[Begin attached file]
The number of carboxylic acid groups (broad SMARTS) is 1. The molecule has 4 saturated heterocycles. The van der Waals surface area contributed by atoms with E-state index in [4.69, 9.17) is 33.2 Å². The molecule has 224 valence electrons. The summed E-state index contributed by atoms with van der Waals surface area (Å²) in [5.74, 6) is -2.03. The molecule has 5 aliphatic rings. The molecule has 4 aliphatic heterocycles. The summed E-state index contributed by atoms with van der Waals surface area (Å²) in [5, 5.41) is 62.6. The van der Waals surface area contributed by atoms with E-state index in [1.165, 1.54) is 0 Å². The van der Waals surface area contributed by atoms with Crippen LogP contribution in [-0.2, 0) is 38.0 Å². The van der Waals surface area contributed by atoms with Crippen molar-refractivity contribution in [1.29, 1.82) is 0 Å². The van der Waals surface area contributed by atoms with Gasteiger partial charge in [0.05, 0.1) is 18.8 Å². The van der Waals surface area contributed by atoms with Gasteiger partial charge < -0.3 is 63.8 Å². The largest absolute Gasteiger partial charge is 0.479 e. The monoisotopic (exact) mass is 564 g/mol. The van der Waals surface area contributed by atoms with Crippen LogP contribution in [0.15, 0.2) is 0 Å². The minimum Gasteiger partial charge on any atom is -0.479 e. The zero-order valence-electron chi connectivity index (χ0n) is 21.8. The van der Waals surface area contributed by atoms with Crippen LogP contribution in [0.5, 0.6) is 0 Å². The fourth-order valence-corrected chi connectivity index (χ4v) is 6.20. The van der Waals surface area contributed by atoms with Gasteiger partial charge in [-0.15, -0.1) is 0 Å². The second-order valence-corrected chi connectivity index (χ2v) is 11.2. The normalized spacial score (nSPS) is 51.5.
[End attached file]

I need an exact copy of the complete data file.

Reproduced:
The number of carboxylic acid groups (broad SMARTS) is 1. The molecule has 4 saturated heterocycles. The van der Waals surface area contributed by atoms with E-state index in [4.69, 9.17) is 33.2 Å². The molecule has 224 valence electrons. The summed E-state index contributed by atoms with van der Waals surface area (Å²) in [5.74, 6) is -2.03. The molecule has 5 aliphatic rings. The molecule has 4 aliphatic heterocycles. The summed E-state index contributed by atoms with van der Waals surface area (Å²) in [5, 5.41) is 62.6. The van der Waals surface area contributed by atoms with E-state index in [1.165, 1.54) is 0 Å². The van der Waals surface area contributed by atoms with Crippen LogP contribution in [-0.2, 0) is 38.0 Å². The van der Waals surface area contributed by atoms with Crippen molar-refractivity contribution in [1.29, 1.82) is 0 Å². The van der Waals surface area contributed by atoms with Gasteiger partial charge in [0.05, 0.1) is 18.8 Å². The van der Waals surface area contributed by atoms with Gasteiger partial charge < -0.3 is 63.8 Å². The largest absolute Gasteiger partial charge is 0.479 e. The monoisotopic (exact) mass is 564 g/mol. The van der Waals surface area contributed by atoms with Crippen LogP contribution in [0.15, 0.2) is 0 Å². The minimum Gasteiger partial charge on any atom is -0.479 e. The zero-order valence-electron chi connectivity index (χ0n) is 21.8. The van der Waals surface area contributed by atoms with Crippen LogP contribution in [0.5, 0.6) is 0 Å². The fourth-order valence-corrected chi connectivity index (χ4v) is 6.20. The van der Waals surface area contributed by atoms with Gasteiger partial charge in [-0.15, -0.1) is 0 Å². The second-order valence-corrected chi connectivity index (χ2v) is 11.2. The normalized spacial score (nSPS) is 51.5.